At ten in the evening, I hear prayers being recited in the mosque and seminary behind my apartment block. The children living in the seminary chant after the prayer leader. Mosques across the country have, of late, initiated special prayers at night for protection against the present pandemic..
In February, before the arrival of the virus, a poisonous gas leak at the port killed fourteen people and led to the hospitalization of many more. The government agencies investigating the incident were unable to provide any explanation, and over time the entire episode faded from public discussion. In the minds of many, Covid-19 is just another life-threatening hazard in a city that stumbles from one crisis to another. ■
April 3, 2020
CHATTANOOGA, TENNESSEE—This morning, I raise the blinds on our third-floor windows and see snow: white flakes line the curbs and speckle the windshields and hoods of parked cars. But it’s April in Tennessee, and I look again, and the snowflakes are cherry blossoms whipped from branches by the wind on the backside of last night’s rain. The fact that I mistook spring for winter feels emblematic. Snow out of season wouldn’t surprise me. Very little would surprise me now.
Two weeks ago, the bars and restaurants were packed. On March 14, I took a photo of a sidewalk sign in front of the brewery on our block. The sign was a kind of flowchart: “Is Everything OK? Yes or No.” Both answers led to the same bottom line: “Come In and Have a Beer!” I texted the photo to a friend in quarantine in New York City. Here’s the problem with the red states, I wrote.
Things have changed—the bars and restaurants are now all carry-out, for one—but have they changed enough? Governor Bill Lee’s “Safer at Home” order went into effect Wednesday. It isn’t a mandated stay-at-home or shelter-in-place order. I’m not sure what it is. A list of recommendations citizens are strongly encouraged to follow. Lee said he chose not to issue a stronger order because “it remains deeply important to me to protect personal liberties.”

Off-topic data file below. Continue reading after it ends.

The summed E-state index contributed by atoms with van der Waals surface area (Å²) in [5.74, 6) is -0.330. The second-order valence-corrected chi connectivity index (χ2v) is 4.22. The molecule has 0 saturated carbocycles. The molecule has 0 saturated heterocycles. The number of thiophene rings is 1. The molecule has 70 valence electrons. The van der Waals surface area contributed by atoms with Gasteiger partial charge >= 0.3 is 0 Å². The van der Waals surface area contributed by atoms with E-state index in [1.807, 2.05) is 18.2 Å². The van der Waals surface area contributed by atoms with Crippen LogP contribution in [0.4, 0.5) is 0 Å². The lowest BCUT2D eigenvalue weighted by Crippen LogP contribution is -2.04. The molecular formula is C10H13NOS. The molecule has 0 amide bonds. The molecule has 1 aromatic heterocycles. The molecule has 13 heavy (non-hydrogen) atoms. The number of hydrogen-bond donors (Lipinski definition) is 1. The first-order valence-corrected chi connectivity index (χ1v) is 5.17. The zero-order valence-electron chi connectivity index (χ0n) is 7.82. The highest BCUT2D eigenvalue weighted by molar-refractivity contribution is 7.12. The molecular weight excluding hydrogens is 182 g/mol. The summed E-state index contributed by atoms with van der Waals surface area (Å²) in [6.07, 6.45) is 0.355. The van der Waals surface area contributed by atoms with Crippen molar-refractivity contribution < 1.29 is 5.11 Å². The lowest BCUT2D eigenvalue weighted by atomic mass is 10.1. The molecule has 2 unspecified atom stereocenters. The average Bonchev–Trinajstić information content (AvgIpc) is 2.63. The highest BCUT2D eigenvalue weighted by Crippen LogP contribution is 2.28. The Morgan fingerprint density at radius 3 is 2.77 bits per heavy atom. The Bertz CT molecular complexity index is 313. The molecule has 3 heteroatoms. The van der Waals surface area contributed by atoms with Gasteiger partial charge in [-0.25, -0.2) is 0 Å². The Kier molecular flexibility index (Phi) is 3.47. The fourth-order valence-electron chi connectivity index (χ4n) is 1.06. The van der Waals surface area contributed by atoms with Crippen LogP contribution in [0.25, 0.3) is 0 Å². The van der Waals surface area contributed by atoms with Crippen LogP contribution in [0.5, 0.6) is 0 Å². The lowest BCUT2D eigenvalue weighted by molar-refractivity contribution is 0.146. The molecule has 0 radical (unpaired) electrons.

Personal liberties. The man who owns the Airbnb next door to us lives in Atlanta, so I was surprised to see him walking down our street last night. “Georgia’s governor just issued a shelter-in-place,” the man said, “so we figured we’d come up here to ride things out. At least we can walk to get take-out. Some friends of ours are going to come up later this week to stay with us, in case you see them around.” I’m half-angry and half-certain we would have done the same thing.
The couple at the end of our street work in health care. He is an internist, his wife a registered nurse. They’re young, early thirties, and had their first baby in November. The baby, born prematurely, was in the NICU for two weeks before coming home. Last week, I saw them out pushing a stroller and waved. From across the street, I watched as the father reached beneath a pile of blankets to pluck out the baby, lifting him high so I could see his chubby, wide-eyed pinkness.